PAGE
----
You are here

Women in Ag: Where Has the Poultry Gone?

Last week I visited one of North Carolina’s county fairs. I walked into the livestock barn and stopped in my tracks. Across the barn, I could see cages filled with poultry.

 

What about the sight of birds at the fair caused me stop and do a double take? After all, poultry shows are common at most county fairs in our state. It’s an opportunity for youth and adults to enter the chickens, quail, turkeys, ducks, and other birds they raise for a chance at the blue ribbon.

 

Since August 15, there have been no blue ribbons at any county fair, the Mountain Sate fair, or the North Carolina State Fair for any poultry. There have been no exhibits featuring live birds. One organization canceled its fall farm tour. There will be no poultry auctions or events where people and live birds commingle until January 15, 2016.

 

Why was this ban put into place? The threat of highly pathogenic avian influenza (HPAI). This virus has not been found on the East Coast yet, but as birds begin their migration, the threat is real. As a result, the North Carolina Department of Agriculture and Consumer Services (NCDA&CS) decided, after much consideration, to enact a ban on live bird shows and auctions through the migratory season.  

 

I’m sure the ban was a disappointment to the many people who enter birds in a county or state fair. I talked with one county fair manager this week who told me that agriculture entries are lower this year, but many people who entered their crops also entered poultry. Since they couldn’t enter their birds, they didn’t enter anything.

 

The disappointment and lower fair entries are a small price to pay if taking these actions helps protect the poultry industry in our state. North Carolina ranks second in the U.S. in turkey production, fourth in broilers (chickens raised for meat), and ninth in eggs. HPAI has affected over 20 states since December, taking the lives of more than 50 million birds.

 

Fellow Women in Agriculture blogger Lara Durban has written some fantastic posts about HPAI, which you can read on the agriculture.com website.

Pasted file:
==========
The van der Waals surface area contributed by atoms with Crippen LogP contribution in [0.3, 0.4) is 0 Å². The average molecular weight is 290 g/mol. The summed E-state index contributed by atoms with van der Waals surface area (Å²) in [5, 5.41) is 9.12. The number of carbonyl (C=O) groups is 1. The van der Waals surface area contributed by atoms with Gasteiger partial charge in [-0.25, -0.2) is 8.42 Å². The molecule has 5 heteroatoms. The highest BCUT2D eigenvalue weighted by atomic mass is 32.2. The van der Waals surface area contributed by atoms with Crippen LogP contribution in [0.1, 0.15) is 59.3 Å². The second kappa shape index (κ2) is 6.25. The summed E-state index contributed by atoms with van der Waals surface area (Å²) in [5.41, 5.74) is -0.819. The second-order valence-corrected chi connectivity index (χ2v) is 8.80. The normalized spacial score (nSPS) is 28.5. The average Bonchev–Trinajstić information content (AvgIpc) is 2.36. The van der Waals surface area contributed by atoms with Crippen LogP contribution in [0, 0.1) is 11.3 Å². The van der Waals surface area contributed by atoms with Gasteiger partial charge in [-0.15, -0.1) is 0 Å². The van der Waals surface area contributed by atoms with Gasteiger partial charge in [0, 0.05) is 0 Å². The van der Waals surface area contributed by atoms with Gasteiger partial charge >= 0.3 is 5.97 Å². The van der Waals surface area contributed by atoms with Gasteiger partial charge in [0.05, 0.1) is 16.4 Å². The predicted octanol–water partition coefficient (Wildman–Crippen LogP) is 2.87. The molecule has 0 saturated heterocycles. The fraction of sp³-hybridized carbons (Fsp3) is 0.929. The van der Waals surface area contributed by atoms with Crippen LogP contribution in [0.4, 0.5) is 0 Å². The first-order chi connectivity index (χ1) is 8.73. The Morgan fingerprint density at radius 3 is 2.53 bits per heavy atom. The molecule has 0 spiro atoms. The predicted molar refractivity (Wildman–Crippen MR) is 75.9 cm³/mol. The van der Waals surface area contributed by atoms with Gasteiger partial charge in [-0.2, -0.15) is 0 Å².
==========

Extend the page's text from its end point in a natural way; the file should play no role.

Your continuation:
In addition to canceling live poultry shows and sales, North Carolina is requiring all poultry owners, regardless if they own one bird or thousands, to register with NCFarmID. The purpose of this registry is so, in the event of an outbreak, state officials can communicate with poultry owners in the quarantine zone.  

 

I’ve read numerous articles about the registry, and the comments are interesting. Many people with backyard flocks don’t believe it’s the state’s business to know anything about their birds. Some people are afraid that, in the event of a positive HPAI case, all birds in an area will be euthanized.  Other comments indicate that backyard flocks are not affected by HPAI.

 

All these beliefs are wrong. If we do see a case of HPAI in our state, officials need to know where birds are so they can communicate with owners, monitor flocks, and test for additional outbreaks.  Birds within a quarantine zone around a positive case will be tested but not euthanized unless the result is positive. As you can read in one of Lara’s posts, birds raised in confinement and outdoors have been affected by HPAI.

 

It’s important to note that HPAI is not a food safety issue. According to the website NCDA&CS set up to address HPAI concerns, most birds die within 24 hours of showing symptoms, so they won’t ever make it into the food chain. Sick birds are not processed for consumption. Infected laying hens typically stop laying eggs, and the ones she does lay will not make the grade because the shell is weak and misshapen. It is also important to cook all poultry or egg products to the proper temperature.  

 

HPAI has had devastating effects on the poultry industry in the U.S. Even though we don’t have poultry on our farm, we raise crops that can be fed to poultry. With a lower bird population, there is less demand for poultry feed. Not to mention the effect we are seeing at the grocery store as prices for chickens, turkeys, and eggs rise. Most importantly, and probably least mentioned, is the psychological effect on the men and women who have lost their flocks.

 

By the way, remember those cages of birds I saw at the county fair that stopped me in my tracks? Look closely at the photo I used for this post. Every cage had a stuffed animal - chickens, ducks, pigeons, and other toy birds inside. What a great way to keep poultry a part of the fair and let fairgoers know, through signage, why the shows were cancelled.

 

How has HPAI affected your state?

Read more about

Talk in Marketing

Most Recent Poll

What best describes your approach to farmland right now?